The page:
Did you see the Daily Mail article about the British woman who tried to fool her carnivore husband with meatless meals for a week to see if he would notice a difference?
Joanne Gould gave a day-by-day assessment of how well her meals satisfied her hubby carnivore’s cravings. I found it fascinating that only one meal (her Quorn Mince and ‘Bacon’ Lardon Spaghetti Bolognese) was found truly wanting, and that Richard thought most of the other meals were the real deal.
Joanne Gould had access to a number of Quorn products that I’ve never seen in the States, but which I’d love to try. She mentions Quorn Chef’s Selection Sausages and Quorn Mince and ‘Bacon’ Lardon, which I’ve never seen in my local markets. (Note to Quorn: please consider offering these in the US. In fact, the number and variety of offerings on your UK website is positively staggering!)
I’ve also never seen Dee’s Omega Burger or Secret Sausages (which go by the clever tag line, Vegetables in Disguise) in my Carolina grocery stores, so Joanne’s experiment opened my eyes to a whole line of products available in the UK that we can’t get in the US.
Perhaps the UK is more forward-thinking about the issue of plant-based protein, because a quick check of the Daily Mail’s archives reveal several interesting articles, as well as disturbing stats about the fact that the average Brit will eat 7000 animals in their lifetime, including 11 cows, 2400 chickens, and 30 sheep.
But before you get too smug, the US and UK are very close in terms of consumption of animal protein. According to National Geographic’s excellent article “The Carnivore’s Dilemma” in its 2014 series entitled “The Future of Food”, meat consumption measured in calories per capita per day is very similar in the US and the UK.
Since Joanne didn’t mention any products by Field Roast, Gardein, Upton’s Naturals, Beyond Meat, or LightLife (all of which I use in my recipes), it made me wonder whether those products are available in the UK. Most of them contain a lot more protein than several of the UK products I looked at, so that should be considered when looking at meat analogues or plant-based protein options.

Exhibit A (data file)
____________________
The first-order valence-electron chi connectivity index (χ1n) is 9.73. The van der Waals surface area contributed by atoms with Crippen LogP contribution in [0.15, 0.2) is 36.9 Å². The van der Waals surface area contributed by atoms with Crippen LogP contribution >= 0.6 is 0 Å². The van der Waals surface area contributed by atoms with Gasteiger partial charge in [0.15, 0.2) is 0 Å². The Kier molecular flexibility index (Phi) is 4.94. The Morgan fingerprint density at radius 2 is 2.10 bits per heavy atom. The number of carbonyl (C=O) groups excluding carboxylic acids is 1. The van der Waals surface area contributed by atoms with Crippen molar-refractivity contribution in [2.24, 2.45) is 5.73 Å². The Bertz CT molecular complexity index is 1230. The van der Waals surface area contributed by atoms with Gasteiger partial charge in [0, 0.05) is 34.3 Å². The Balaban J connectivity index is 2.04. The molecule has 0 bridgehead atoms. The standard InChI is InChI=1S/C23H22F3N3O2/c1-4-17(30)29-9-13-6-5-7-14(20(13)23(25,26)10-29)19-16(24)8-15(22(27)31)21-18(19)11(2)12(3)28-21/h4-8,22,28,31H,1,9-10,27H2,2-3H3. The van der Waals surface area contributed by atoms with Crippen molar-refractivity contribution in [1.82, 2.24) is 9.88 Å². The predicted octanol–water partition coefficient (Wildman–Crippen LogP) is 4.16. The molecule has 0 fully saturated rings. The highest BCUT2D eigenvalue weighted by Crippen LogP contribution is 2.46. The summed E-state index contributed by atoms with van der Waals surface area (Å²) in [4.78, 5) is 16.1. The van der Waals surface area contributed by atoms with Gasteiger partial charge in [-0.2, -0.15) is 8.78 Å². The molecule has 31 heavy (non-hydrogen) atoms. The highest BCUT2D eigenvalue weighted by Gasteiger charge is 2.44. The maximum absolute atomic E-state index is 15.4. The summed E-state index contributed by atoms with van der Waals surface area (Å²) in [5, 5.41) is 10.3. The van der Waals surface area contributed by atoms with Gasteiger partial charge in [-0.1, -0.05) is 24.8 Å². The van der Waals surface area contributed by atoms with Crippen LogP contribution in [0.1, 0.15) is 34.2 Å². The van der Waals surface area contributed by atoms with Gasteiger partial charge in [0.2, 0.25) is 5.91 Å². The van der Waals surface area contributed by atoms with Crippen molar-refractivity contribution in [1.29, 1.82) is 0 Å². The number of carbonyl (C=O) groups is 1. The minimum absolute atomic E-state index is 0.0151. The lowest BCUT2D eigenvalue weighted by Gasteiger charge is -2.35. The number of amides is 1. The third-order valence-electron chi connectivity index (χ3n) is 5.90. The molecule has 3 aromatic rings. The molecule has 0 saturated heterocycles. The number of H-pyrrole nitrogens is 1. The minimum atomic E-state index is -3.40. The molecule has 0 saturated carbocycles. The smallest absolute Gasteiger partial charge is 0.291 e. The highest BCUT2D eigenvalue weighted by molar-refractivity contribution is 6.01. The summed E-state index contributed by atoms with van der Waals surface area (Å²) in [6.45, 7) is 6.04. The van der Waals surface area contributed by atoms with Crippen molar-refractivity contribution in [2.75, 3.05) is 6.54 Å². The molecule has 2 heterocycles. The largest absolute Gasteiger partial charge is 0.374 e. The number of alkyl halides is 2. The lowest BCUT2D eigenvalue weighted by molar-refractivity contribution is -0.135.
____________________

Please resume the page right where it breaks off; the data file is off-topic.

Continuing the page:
Joanne’s efforts to fool her carnivore hubby echo what I’ve been doing for the past 7-8 years. I believe that if you take the time to think about what National Geographic calls “The Footprint of Meat”, you’ll see that the land, water, and food resources devoted to raising cattle are far beyond what we can continue to support as a planet with a rapidly growing world population.
Although many people casually dismiss the products I suggest using as “fake meat”, I think that whatever we can individually do to reduce our meat consumption makes a difference.
For those of you who are subscribers, you will soon receive my new version of Cottage Pie from Fool a Carnivore. If you would like to subscribe, please click on the button on the right for my free guide to The Good, The Bad, and the Not so Tasty, and then you will get all of my exclusive content that I don’t include on this website.
In honor of Joanne’s experiment, I chose a well-love British dish, and have changed up the recipe from Fool a Carnivore using Beyond Meat’s Beefy Crumbles as my meat analogue, adding sweet peas, and eliminating the cheese. My son Nick and I enjoyed it this evening. If you’d like to get the recipe, please subscribe to my blog.
Joanne, I hope you will consider trying my recipe. Please let me know if fools Richard.
And if you decide to fool the carnivores in your family a couple of times a week with good tasting food that is healthier for them and better for our planet, where’s the harm in a bit of well-meant deception?